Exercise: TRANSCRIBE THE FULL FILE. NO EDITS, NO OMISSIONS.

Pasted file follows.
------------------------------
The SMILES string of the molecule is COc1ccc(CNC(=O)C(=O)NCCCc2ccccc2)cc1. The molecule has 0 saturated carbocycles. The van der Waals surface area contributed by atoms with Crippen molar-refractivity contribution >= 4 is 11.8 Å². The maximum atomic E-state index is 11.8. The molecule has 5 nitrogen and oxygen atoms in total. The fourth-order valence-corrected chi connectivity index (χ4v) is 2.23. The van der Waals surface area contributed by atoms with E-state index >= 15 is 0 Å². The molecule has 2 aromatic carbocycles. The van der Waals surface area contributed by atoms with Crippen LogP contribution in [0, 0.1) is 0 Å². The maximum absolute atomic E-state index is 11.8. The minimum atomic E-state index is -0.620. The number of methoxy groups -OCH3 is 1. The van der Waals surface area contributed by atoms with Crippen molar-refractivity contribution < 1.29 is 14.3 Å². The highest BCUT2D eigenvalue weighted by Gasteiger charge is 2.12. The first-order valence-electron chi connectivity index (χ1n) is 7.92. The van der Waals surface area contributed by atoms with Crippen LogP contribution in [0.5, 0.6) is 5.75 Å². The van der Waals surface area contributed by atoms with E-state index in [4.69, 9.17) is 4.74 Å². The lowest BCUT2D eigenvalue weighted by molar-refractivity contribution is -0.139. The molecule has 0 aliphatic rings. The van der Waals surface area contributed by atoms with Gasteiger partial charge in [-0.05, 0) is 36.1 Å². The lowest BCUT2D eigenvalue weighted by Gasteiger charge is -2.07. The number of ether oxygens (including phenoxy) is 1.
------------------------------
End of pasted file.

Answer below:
The SMILES string of the molecule is COc1ccc(CNC(=O)C(=O)NCCCc2ccccc2)cc1. The molecule has 0 saturated carbocycles. The van der Waals surface area contributed by atoms with Crippen molar-refractivity contribution >= 4 is 11.8 Å². The maximum atomic E-state index is 11.8. The molecule has 5 nitrogen and oxygen atoms in total. The fourth-order valence-corrected chi connectivity index (χ4v) is 2.23. The van der Waals surface area contributed by atoms with E-state index >= 15 is 0 Å². The molecule has 2 aromatic carbocycles. The van der Waals surface area contributed by atoms with Crippen LogP contribution in [0, 0.1) is 0 Å². The maximum absolute atomic E-state index is 11.8. The minimum atomic E-state index is -0.620. The number of methoxy groups -OCH3 is 1. The van der Waals surface area contributed by atoms with Crippen molar-refractivity contribution < 1.29 is 14.3 Å². The highest BCUT2D eigenvalue weighted by Gasteiger charge is 2.12. The first-order valence-electron chi connectivity index (χ1n) is 7.92. The van der Waals surface area contributed by atoms with Crippen LogP contribution in [0.5, 0.6) is 5.75 Å². The van der Waals surface area contributed by atoms with E-state index in [4.69, 9.17) is 4.74 Å². The lowest BCUT2D eigenvalue weighted by molar-refractivity contribution is -0.139. The molecule has 0 aliphatic rings. The van der Waals surface area contributed by atoms with Gasteiger partial charge in [-0.05, 0) is 36.1 Å². The lowest BCUT2D eigenvalue weighted by Gasteiger charge is -2.07. The number of ether oxygens (including phenoxy) is 1.